Channel 3 says farewell to the crew of the USS Harry S. Truman - WFSB 3 Connecticut


Channel 3 says farewell to the crew of the USS Harry S. Truman

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The USS Harry S. Truman. (NAVY) The USS Harry S. Truman. (NAVY)

The U.S. Navy invited Channel 3 aboard the USS Harry S. Truman to see first-hand the men and women who fight for the country, some of them from Connecticut.

Friday, the final piece to its series aired.

There's action and adventure aboard a ship; however, it can be weeks or months out at sea.

Some crew members have been to Dubai. Bahrain and Croatia.

"It’s an airport, it’s a series of restaurants, it’s an engineering plant," listed Capt. Nick Dienna, USS Harry S. Truman.

The ship is a floating fortress and a massive display of military might.

"But most importantly, it’s a symbol of U.S. national power and prestige and the values that we hold very dear as Americans," Dienna said.

Honor, courage and commitment are the values instilled in the crew.

“On the ship, I am the Ship Secretary," said Ens. Roberto Duarte. "I work directly for the Captain along with running the administrative division.” 

Duarte has been in the Navy for 13 years.

“For me I was the first one in my family to join the military," he said.

Out of Bridgeport, Duarte said he's been given opportunities he couldn't find elsewhere.

"Through all my adolescent years in Connecticut I made a lot of friends and from there on I joined into the Navy," he said. “Coming from what I came from and being able to see what I’ve seen, it’s been a phenomenal ride so far.” 

Bianca Harriot of New Haven has spent two years in the Navy.

"I went to school in Naugatuck, CT, then I moved to Waterbury and my family lives in New Haven and New Britain,” she said.

At age 24, she now works for the commanding officer in administration.

“I kind of wanted to do something that would set me apart from everything and help me build others up," she said.

Over a 24 hour period, Channel 3 experienced the crew's teamwork and how it's built every day.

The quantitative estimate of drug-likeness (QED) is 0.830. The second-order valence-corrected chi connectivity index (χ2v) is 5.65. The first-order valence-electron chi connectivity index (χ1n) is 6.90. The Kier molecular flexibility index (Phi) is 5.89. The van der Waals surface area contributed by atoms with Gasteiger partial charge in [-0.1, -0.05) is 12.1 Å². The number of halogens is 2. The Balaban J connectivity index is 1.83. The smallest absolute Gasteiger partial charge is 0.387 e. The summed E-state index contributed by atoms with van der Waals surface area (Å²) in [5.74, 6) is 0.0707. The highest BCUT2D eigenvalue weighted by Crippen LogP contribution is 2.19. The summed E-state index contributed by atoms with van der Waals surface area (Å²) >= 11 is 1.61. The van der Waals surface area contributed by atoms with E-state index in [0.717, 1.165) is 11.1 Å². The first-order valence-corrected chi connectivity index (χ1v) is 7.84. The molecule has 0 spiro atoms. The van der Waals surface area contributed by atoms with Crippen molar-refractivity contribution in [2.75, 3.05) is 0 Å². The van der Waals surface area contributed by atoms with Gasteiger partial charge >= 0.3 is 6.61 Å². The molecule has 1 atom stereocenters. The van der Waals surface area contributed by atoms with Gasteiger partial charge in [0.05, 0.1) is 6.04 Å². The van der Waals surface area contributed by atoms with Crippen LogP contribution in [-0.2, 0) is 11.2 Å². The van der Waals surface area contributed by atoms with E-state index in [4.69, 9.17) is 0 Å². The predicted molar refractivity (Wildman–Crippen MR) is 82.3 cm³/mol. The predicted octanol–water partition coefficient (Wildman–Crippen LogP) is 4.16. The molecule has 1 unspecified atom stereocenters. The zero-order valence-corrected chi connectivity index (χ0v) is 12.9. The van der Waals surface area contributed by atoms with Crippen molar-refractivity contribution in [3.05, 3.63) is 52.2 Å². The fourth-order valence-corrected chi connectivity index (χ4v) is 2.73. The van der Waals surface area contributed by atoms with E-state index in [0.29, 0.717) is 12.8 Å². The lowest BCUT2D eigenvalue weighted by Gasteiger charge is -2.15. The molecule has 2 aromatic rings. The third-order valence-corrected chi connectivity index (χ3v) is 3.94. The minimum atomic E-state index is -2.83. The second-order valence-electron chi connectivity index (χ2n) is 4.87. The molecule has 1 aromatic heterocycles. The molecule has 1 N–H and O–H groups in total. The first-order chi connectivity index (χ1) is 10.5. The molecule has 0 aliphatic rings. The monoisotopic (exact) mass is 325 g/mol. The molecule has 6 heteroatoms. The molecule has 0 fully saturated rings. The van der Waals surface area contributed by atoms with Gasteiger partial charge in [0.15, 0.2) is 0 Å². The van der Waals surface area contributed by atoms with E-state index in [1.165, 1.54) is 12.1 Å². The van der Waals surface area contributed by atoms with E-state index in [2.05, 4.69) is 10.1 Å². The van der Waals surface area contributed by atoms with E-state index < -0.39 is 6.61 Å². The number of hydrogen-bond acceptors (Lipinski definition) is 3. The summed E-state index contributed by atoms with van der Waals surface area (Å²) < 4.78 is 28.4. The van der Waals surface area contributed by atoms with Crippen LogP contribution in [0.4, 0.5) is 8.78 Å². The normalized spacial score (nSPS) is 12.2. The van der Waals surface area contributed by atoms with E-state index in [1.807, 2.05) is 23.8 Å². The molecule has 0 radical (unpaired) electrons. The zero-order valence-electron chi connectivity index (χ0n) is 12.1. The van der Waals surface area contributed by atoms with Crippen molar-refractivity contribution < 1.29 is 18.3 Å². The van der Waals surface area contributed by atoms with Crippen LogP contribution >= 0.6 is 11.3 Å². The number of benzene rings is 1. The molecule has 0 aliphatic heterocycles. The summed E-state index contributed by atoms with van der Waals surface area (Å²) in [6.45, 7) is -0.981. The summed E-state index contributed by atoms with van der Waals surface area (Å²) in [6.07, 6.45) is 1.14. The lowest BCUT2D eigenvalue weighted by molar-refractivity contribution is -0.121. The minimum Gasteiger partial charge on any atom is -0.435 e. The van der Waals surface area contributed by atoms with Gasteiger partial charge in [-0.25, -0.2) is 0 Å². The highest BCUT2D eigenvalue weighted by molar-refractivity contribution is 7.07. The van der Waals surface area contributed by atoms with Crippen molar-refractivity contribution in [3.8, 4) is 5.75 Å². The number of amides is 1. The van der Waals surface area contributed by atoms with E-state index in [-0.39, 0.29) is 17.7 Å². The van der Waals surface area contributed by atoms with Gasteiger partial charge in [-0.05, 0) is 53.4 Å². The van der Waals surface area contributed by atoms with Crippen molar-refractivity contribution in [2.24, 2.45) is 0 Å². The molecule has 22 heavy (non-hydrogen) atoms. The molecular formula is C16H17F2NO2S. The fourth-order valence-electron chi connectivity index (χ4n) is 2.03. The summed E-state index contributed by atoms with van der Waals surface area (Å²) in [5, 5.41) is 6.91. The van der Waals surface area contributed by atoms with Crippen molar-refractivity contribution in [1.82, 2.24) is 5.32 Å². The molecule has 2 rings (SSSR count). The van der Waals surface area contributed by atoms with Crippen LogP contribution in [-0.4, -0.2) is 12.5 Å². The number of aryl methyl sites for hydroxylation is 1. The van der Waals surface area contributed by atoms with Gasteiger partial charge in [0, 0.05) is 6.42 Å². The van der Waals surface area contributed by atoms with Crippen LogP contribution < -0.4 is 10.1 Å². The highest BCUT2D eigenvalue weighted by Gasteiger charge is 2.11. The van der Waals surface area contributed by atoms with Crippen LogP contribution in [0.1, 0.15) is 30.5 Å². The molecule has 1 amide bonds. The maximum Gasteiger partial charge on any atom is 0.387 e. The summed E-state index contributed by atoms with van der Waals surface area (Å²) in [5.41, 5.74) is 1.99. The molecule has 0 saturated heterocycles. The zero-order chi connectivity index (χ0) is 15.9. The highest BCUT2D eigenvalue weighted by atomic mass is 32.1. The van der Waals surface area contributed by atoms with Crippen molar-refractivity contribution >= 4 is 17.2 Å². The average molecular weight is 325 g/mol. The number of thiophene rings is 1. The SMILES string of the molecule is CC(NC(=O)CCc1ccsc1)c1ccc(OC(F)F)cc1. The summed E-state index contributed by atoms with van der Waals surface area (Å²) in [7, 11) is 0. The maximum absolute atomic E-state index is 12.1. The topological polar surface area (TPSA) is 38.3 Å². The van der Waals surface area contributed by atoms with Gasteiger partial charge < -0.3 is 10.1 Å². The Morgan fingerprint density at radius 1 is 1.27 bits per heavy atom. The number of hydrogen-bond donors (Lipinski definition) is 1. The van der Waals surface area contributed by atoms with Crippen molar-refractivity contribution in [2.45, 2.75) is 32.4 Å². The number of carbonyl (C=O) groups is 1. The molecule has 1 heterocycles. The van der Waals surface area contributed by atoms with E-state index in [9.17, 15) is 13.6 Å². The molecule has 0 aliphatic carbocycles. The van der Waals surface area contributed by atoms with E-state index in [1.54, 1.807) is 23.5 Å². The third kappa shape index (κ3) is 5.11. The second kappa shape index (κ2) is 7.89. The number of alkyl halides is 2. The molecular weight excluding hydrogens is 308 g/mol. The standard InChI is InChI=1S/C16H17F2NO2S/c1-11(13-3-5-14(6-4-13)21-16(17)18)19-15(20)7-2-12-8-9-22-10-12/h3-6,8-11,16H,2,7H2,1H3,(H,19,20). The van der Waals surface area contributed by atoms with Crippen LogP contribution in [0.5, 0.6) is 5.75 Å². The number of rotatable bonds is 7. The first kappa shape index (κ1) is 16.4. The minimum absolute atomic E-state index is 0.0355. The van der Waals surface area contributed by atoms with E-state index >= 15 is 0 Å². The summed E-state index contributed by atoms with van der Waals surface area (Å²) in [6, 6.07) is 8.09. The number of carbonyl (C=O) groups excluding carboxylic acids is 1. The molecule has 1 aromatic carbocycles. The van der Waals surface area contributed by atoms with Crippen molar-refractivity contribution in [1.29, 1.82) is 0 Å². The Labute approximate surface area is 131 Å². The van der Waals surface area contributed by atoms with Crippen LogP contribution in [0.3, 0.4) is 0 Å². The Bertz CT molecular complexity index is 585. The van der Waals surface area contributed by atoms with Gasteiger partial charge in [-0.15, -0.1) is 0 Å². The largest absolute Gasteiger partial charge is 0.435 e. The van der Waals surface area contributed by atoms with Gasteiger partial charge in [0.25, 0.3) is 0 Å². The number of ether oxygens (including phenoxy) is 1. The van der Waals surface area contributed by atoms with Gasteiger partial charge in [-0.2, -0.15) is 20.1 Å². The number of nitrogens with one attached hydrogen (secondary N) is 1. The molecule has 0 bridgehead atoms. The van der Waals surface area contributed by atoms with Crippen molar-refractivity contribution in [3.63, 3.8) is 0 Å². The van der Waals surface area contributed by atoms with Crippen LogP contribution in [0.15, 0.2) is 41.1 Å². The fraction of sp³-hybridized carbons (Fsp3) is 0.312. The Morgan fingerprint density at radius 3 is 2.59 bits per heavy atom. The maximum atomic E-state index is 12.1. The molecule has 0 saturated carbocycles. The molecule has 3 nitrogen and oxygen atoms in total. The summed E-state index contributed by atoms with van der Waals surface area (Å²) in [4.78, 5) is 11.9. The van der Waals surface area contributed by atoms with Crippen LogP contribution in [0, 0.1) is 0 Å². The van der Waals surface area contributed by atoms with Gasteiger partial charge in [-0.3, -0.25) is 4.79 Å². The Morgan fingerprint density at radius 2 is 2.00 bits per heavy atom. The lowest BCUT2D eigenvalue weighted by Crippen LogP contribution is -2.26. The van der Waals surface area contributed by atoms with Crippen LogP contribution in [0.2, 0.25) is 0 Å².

"So right now we’re doing a FOD walk down, this is where they call crews to the deck and they walk from bow to stern looking for any 'foreign object debris' that would cause some foreign object damage," Dienna said. "And it’s really important because anything that gets into these jets can cause a lot of damage.”

It can be tough work and long hours.

The crew said they do it for their families.

“I would love to say hello to my mother Sue because I know she’ll die when she see’s this. So hi mom," said PO2 Matthew Cascella.

“I have my mom, my dad, my step mom, my step dad, my brothers," Harriot said. “I love them, I miss them and I can’t wait to see them soon.” 

They do it for their friends.

"I just want to say I love you mom, thank you for giving me such a great opportunity in life," said AA Jordan Cobin of Milford. "Shout out to Platt Tech High School that’s where I went to in Milford, CT.” 

They also do it for all Americans.

"We do what we do for you guys," said LCDR Alex Torres of Meriden. "I will see you guys soon. Never lose the faith, and stay strong over in the Silver City over there in Meriden."

"The buck stops here" was the phrase popularized by President Harry Truman.

Now it's the motto of the ship bearing his name.

The crew said it has meaning for them and allows them to make decisions and accept responsibility so others may have the freedom that's deserved.

“Can’t wait to go back home and spend some time for Christmas and get to see you guys again," Duarte said.

"[I want to] thank my mom, my dad, my brothers and sisters, the Keegan family, and again the entIre Connecticut community," said LTJG Brian Fritz."The support you guys have shown me over the last seven years has been huge and I can’t thank you enough. It allows me to wake up day in and day out and helps support the mission that the USS Harry S. Truman is involved with around the world.” 

The work about the vessel continues.

See more of Channel 3's voyage aboard the USS Harry S. Truman here.

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